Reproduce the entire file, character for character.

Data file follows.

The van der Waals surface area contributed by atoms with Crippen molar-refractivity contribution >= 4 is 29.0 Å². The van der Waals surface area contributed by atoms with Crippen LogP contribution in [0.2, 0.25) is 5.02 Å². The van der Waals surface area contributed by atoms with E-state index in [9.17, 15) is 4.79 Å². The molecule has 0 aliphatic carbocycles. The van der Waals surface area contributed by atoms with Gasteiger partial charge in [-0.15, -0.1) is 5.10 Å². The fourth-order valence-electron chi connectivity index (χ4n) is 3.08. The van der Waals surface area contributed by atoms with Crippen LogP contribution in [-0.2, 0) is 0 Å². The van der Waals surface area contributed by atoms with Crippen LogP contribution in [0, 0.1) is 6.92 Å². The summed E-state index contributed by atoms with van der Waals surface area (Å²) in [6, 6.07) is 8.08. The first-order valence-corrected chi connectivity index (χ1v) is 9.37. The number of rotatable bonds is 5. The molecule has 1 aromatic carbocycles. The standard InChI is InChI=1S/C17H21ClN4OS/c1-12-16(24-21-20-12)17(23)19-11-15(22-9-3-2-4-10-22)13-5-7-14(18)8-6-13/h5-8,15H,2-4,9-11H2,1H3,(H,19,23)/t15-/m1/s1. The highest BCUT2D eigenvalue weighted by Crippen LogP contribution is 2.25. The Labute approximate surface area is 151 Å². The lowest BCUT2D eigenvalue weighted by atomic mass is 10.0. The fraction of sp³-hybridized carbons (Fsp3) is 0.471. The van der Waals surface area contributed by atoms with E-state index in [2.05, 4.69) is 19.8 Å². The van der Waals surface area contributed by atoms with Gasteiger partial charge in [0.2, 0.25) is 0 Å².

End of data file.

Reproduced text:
The van der Waals surface area contributed by atoms with Crippen molar-refractivity contribution >= 4 is 29.0 Å². The van der Waals surface area contributed by atoms with Crippen LogP contribution in [0.2, 0.25) is 5.02 Å². The van der Waals surface area contributed by atoms with E-state index in [9.17, 15) is 4.79 Å². The molecule has 0 aliphatic carbocycles. The van der Waals surface area contributed by atoms with Gasteiger partial charge in [-0.15, -0.1) is 5.10 Å². The fourth-order valence-electron chi connectivity index (χ4n) is 3.08. The van der Waals surface area contributed by atoms with Crippen LogP contribution in [-0.2, 0) is 0 Å². The van der Waals surface area contributed by atoms with Crippen LogP contribution in [0, 0.1) is 6.92 Å². The summed E-state index contributed by atoms with van der Waals surface area (Å²) in [6, 6.07) is 8.08. The first-order valence-corrected chi connectivity index (χ1v) is 9.37. The number of rotatable bonds is 5. The molecule has 1 aromatic carbocycles. The standard InChI is InChI=1S/C17H21ClN4OS/c1-12-16(24-21-20-12)17(23)19-11-15(22-9-3-2-4-10-22)13-5-7-14(18)8-6-13/h5-8,15H,2-4,9-11H2,1H3,(H,19,23)/t15-/m1/s1. The highest BCUT2D eigenvalue weighted by Crippen LogP contribution is 2.25. The Labute approximate surface area is 151 Å². The lowest BCUT2D eigenvalue weighted by atomic mass is 10.0. The fraction of sp³-hybridized carbons (Fsp3) is 0.471. The van der Waals surface area contributed by atoms with E-state index in [2.05, 4.69) is 19.8 Å². The van der Waals surface area contributed by atoms with Gasteiger partial charge in [0.2, 0.25) is 0 Å².